We specialize in ABA therapy for children diagnosed with Autism in our therapeutic clinic located in Skokie, Illinois.
Our mission at ABS Behavioral Services is to provide high quality individualized and group services to teach meaningful skills based on the child’s interest, personality, and desires. Whether it’s tackling behaviors, teaching school readiness and pre-academic skills, or how to thrive in friendships and social situations, our goal is to create a safe space for children to learn essential skills that maximize their access and interest in the world around them.
We provide ABA therapy and specialty care for autistic children ages 0-6 years old. ABS shares clinic space with OT, ST, and PT providers ensuring collaboration that promotes your child’s progress and development. If your child is between the ages of 7-9 and you feel that their current learning setting is not making progress or meeting your child’s needs and you are looking to make a change, we encourage you to contact us.
A minimum of 10 hours per week is required for treatment. Schedules can be flexible to accommodate your schedule. Our therapy clinic is open Monday through Friday. After school time slots are extremely limited.
ABS Behavioral Services
8707 Skokie Boulevard, Suite 402
Skokie, IL 60077
Illinois requires an autism diagnosis in order for treatment to be covered by insurance. We are in network with Blue Cross Blue Shield, Aetna, CIGNA, and United Behavioral Health (UBH). We work directly with these companies to determine eligibility and benefits and file claims on your behalf. At this time, we are not able to support Medicaid or state-funded insurance policies (services would not be covered by insurance).
We understand the importance of meeting a child where they are, teaching in a way that is functional, fun, and engaging through play and one-to-one learning (DTT), prioritizing safety and boundaries, and generalizing to the natural environment.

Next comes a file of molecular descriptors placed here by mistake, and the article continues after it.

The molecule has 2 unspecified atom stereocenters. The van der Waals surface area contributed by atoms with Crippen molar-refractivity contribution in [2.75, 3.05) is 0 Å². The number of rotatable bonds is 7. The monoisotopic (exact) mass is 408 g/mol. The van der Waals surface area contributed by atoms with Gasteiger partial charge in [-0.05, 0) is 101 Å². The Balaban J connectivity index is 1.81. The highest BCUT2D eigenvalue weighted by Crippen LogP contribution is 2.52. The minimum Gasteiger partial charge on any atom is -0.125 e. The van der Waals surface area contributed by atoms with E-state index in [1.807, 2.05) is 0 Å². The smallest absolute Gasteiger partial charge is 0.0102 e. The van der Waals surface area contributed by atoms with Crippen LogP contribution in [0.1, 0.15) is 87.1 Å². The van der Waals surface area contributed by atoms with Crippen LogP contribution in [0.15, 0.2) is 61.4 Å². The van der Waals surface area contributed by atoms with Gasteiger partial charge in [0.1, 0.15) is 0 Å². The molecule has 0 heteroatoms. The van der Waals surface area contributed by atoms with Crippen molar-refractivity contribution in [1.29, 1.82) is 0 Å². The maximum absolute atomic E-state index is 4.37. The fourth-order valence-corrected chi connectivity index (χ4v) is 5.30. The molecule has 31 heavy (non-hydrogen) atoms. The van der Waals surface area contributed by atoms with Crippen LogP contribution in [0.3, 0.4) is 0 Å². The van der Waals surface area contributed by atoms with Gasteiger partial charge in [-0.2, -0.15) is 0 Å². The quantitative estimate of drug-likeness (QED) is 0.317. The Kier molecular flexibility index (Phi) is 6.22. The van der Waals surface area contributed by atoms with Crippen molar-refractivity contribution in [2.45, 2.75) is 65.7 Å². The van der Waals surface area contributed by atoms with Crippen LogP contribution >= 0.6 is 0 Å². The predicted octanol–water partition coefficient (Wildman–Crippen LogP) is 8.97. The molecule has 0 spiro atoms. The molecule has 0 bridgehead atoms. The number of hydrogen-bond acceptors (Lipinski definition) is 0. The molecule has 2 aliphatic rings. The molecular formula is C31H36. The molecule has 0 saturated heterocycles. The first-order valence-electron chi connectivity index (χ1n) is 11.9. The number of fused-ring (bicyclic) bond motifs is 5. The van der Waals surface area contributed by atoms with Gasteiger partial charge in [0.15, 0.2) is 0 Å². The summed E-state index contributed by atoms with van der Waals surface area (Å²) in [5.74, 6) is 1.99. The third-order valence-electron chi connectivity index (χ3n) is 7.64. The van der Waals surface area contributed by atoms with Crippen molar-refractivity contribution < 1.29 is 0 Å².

Below are frequently asked questions on autism and treatment.
ABA (Applied Behavior Analysis) is an individualized approach to changing behavior. When we create a program for a client, we look at what behaviors we want to increase (communicative behaviors, appropriate play, etc.) and what behaviors we want to decrease (screaming, hitting, etc.), and then we create a program that targets that client’s specific needs. We break complex behaviors into tiny, teachable components, and use prompts and reinforcement to help the client master the tasks.
ABA can be used to teach a number skills and help alter many behaviors. This includes performing better at school, participating in extra-curricular activities, addressing speech problems, accomplishing family-centered goals (e.g. sitting at the dinner table, engaging in family activities, etc.) and addressing problem behaviors (e.g. tantrums, biting, head banging, etc.).
ABA is the only evidence-based and data-driven treatment currently available. Although other treatments have theory behind their purpose, ABA is the only treatment that not only has scientific theory and research behind it, but many years of data to show its effectiveness. ABA uses objective data sources to measure a socially significant change. This ensures that the changes observed are not subjective or influenced by personal biases.
Yes. Specialized training and degrees are necessary to create, implement and analyze the effectiveness of a specific program. The qualifications necessary to be an ABA therapist may vary depending location, but having the correct certification ensures that the programs and implementation of the programs adhere to the ABA standards. This is reflected in the BACB (Behavior Analyst Certification Board) certification process, as well as education in ABA at the master or doctoral level.
The lessons that we teach will be different for each client, but the program will look similar. Before a program is started, we will do an assessment of skills and behaviors to get a better understanding of the client’s current level of functioning. Next, we will choose the specific lessons for the client and develop an individualized program. An ABA program typically consists of 10-40 hours a week of therapy. As the client progresses, programs will expand so that the client may generalize their new skills to other settings. This could include parent training, community outings, or supervised play-dates. An ABA program is a long-running program that typically continues for at least 2 years.